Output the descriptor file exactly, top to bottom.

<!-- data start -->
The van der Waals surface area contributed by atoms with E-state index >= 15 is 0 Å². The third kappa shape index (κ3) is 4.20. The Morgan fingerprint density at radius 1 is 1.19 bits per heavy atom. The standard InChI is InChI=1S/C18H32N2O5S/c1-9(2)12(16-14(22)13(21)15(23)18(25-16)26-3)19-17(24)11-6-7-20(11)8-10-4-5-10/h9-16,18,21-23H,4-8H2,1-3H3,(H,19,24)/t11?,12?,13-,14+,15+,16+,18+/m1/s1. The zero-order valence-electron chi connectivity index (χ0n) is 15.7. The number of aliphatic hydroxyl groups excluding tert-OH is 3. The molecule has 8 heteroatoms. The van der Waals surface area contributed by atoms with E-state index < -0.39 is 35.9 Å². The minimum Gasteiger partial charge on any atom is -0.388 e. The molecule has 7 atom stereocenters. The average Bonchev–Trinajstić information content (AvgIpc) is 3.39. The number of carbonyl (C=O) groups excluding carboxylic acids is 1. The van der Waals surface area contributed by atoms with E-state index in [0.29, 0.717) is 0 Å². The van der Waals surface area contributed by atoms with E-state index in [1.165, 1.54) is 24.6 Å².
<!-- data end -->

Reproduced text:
The van der Waals surface area contributed by atoms with E-state index >= 15 is 0 Å². The third kappa shape index (κ3) is 4.20. The Morgan fingerprint density at radius 1 is 1.19 bits per heavy atom. The standard InChI is InChI=1S/C18H32N2O5S/c1-9(2)12(16-14(22)13(21)15(23)18(25-16)26-3)19-17(24)11-6-7-20(11)8-10-4-5-10/h9-16,18,21-23H,4-8H2,1-3H3,(H,19,24)/t11?,12?,13-,14+,15+,16+,18+/m1/s1. The zero-order valence-electron chi connectivity index (χ0n) is 15.7. The number of aliphatic hydroxyl groups excluding tert-OH is 3. The molecule has 8 heteroatoms. The van der Waals surface area contributed by atoms with E-state index < -0.39 is 35.9 Å². The minimum Gasteiger partial charge on any atom is -0.388 e. The molecule has 7 atom stereocenters. The average Bonchev–Trinajstić information content (AvgIpc) is 3.39. The number of carbonyl (C=O) groups excluding carboxylic acids is 1. The van der Waals surface area contributed by atoms with E-state index in [0.29, 0.717) is 0 Å². The van der Waals surface area contributed by atoms with E-state index in [1.165, 1.54) is 24.6 Å².